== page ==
trees and limitless, narrative skies…Now I can’t live without the wide open sky

or the cleansing wind.”

Amy Hale Auker, Rightful Place

A homesteader in the lower left corner waves hello to a passing stagecoach, the only sign of outside civilization she may encounter for weeks or months.


Ladies gather for the popular and paramount quilting bee – a source of camaraderie, creativity,and connection. These were circles of cheer and comfort where skills were perfected, recipes traded, and solace shared.

The first image feels very east coast with elaborate quilt squares of wreaths, vines and American eagles. Ladies’ attire includes bonnetscameo necklaces and plenty of petticoats, while well behaved children in pantaloons and high button shoes wait politely to be acknowledged. Below, the image is decidedly western. Women who live miles apart draw close for whatever time they have together, and the calico border is adorned with images that echo Indian jewelry – Zuni petit point sunbursts and Navajo sand cast silver crosses. Love both hankies!

“Educate a boy, and you educate an individual. Educate a girl, and you educate a community.”

Adelaide Hoodless

“Everybody is a story. When I was a child, people sat around kitchen tables and told their stories. We don’t do that so much anymore. Sitting around the table telling stories is not just a way of passing time. It is the way the wisdom gets passed along. The stuff that helps us to live a life worth remembering.”

Rachel Naomi Remen


Where will these ladies display their needlework? At the County Fair of course (note the quilts displayed in the southeast corner) along with homemade preserves, cakes and pies. Meanwhile, those who raise  livestock hope to bring home a blue ribbon or two. What a terrific compilation.

Its companion piece features a first class fair with all the fixins’, including hot air balloon rides, fortune telling, and a carousel.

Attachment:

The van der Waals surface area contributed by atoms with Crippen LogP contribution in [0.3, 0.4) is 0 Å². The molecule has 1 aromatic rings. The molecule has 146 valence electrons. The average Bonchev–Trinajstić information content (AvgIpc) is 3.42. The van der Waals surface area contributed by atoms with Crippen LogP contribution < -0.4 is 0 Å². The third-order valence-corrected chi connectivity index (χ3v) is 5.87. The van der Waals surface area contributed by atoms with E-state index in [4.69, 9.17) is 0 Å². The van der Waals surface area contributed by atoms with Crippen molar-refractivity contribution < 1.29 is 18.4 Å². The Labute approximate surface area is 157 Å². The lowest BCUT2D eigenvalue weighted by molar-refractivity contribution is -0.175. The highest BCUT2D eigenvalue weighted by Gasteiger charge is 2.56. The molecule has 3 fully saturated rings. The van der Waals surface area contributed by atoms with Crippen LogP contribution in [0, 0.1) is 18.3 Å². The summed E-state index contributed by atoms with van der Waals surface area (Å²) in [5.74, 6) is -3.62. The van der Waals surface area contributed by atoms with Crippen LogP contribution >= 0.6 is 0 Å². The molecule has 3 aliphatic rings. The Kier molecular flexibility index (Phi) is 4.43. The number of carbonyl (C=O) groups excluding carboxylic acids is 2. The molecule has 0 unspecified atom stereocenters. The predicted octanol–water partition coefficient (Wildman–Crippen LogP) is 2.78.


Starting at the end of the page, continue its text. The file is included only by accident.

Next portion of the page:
The heart of a town was often its park, where folks would gather near the bandstand for lectures, concerts, or simply to meet up with friends.


But it all starts with folks getting together, often at the first barn dance. Love this hankie with the wide quilt border. It brings to mind the song “The Farmer and the Cowman” from the Broadway musical “Oklahoma.” As you know, there was always friction between the two because the farmer needed to fence his land, and the cattleman needed his livestock to roam free. The song reminds us:

Territory folks should stick together

Territory folks should all be pals

Cowboys dance with the farmer’s daughters

Farmers dance with the rancher’s gals.

 “There was something about the prairie for me – it wasn’t where I had come from, but when I moved there it just took me in and I knew I couldn’t ever stop living under that big sky.”
Pam Houston, Cowboys are My Weakness


Just for Fun

The 1943 score for Oklahoma with music and lyrics by Richard Rodgers and Oscar Hammerstein II includes such masterful gems as “People Will Say We’re in Love”, “Oh What a Beautiful Morning” and of course “Oklahoma” which truly captures the spirit of the plains. It’s impossible to choose a favorite, so here’s a link to the playlist.  



The County Fair & the Circus

For your viewing pleasure, here’s a You Tube video that combines handkerchiefs from both the County Fair and the Circus, two occasions that would bring people out for an afternoon of fun and entertainment. After 146 years, Ringling Brothers and Barnum and Bailey Circus packed up the big tent forever on May 21, 2017, so that experience is lost forever. In the last century, when a young man craved adventure, he would often go west, as seen in this blog, or perhaps run away to join the circus, so we’ve decided to combine aspects of “the adventuresome spirt” here. They are showcased against a background of Scott Joplin ragtime piano.

View our circus blog HERE.

To view our other You Tube videos, please visit us HERE